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The VX2000 would be the comparable cam in sony's line to the GL2 and they can be add for around 13-1400 if you keep your eye open. If quality is important, you need low light ability, grab the sony. To answer your question, in most cases there will be a noticeable difference in quality from the GL1 and 2.
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Old February 10th, 2006, 08:27 AM   #5
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I'm a fan of the Panasonic DVX 100's. You can get the DVX 100a (if you find it) for a nice price since they recently released the 100b. Its gonna cost a bit more than the Sony VX series but I really love the (video, audio, construction) quality of those cameras + the level of manual control they offer. Cant forget about 24p mode too !!! :)
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Old February 10th, 2006, 08:34 AM   #6
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Stick with Canon. The Xl1-S is a great camera for what you are wanting to do.

Bryon <><
Commandment #11- "Thou shalt Render as thou goest."

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Old February 10th, 2006, 09:48 AM   #7
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If you are familiar with and like the GL2 I'd get one of those over a GL1 or even an XL1s at this point. You can pick up a relatively cheap GL2 (used or new) and move along to HDV later. I like the image that the GL2 produces, nice detail and warm coloring. If you go with HDV I'd go with the FX1's that you have in mind. Good camera for HD without breaking the bank (as the Canon XL-H1 would).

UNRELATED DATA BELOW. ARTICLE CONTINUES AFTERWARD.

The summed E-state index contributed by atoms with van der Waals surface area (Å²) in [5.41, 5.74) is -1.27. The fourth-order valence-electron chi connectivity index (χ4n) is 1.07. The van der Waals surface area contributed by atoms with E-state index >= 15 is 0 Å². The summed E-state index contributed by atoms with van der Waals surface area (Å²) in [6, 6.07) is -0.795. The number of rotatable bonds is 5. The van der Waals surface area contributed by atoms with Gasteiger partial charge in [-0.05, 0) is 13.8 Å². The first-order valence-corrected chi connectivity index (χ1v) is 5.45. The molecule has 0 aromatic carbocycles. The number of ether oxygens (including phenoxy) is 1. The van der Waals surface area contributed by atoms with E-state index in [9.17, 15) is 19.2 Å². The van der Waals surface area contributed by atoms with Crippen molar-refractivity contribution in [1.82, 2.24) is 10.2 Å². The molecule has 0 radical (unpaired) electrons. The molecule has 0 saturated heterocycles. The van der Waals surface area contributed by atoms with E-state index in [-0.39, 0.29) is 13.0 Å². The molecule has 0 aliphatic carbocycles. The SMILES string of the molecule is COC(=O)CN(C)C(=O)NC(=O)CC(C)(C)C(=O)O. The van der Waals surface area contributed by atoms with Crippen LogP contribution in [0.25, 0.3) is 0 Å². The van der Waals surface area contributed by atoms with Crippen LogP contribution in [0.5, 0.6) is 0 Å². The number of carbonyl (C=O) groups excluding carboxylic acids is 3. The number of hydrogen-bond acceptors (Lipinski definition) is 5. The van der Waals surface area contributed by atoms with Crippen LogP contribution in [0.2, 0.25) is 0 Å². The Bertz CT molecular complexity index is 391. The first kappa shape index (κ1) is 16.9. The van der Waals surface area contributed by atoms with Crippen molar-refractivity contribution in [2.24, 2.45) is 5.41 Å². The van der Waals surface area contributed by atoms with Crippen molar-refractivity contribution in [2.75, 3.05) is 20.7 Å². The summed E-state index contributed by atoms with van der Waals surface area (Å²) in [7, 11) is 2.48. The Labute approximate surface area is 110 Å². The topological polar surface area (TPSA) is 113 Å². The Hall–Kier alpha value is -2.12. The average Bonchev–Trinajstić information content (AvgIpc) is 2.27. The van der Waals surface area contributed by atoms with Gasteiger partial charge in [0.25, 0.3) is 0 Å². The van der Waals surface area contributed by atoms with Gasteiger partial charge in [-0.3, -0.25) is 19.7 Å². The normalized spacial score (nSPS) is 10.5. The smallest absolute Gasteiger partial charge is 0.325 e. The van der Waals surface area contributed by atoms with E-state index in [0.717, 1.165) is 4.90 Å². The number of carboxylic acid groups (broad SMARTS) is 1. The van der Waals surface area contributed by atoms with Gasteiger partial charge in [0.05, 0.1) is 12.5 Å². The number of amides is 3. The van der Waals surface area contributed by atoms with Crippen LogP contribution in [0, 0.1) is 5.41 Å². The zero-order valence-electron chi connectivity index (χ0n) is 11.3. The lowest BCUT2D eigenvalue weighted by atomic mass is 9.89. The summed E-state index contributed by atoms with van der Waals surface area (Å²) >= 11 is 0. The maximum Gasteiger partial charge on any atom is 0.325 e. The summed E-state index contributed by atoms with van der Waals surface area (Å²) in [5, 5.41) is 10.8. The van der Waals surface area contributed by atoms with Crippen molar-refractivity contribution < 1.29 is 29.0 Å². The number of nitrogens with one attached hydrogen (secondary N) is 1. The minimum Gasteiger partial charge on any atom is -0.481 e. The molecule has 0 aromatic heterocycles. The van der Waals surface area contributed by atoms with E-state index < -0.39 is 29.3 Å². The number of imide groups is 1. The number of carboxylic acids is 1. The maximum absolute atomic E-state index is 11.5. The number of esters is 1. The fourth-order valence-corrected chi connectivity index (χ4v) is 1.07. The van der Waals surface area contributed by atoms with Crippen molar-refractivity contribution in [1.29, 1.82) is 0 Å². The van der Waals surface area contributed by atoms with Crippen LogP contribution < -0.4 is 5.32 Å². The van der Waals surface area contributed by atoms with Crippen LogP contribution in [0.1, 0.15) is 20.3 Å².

Albert mentioned the Panasonic DVX100A. The A version is cheaper because they just released the B version, but as he said it will be more expensive than a GL2 or a Sony VX series cam. I shoot with the DVX100A and I LOVE it. But it's not for everyone. I would recommend researching it if nothing more than to familiarize with the options available to you.

Overall, I'd weigh what features you think are most important to your particular market and get a camera that meets those needs.
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Old February 10th, 2006, 11:08 AM   #8
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Won't Go Wrong with VX's or PD

You won't go wrong with Sony VX's or PDs. PD have been used by BBC for news broadcast. Give best low light performance of any 1/3" chip camera, have a great image, and are solid well made machines.

Buying used, of course, is a problem for any camera. You just don't know what problem you are inheriting.

If you want to have HDV option, FX1 is also great too, though low light is more of a problem, though workable.
Chris J. Barcellos
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Old February 10th, 2006, 05:35 PM   #9
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I second the PD150 and PD170's THey are an industry standard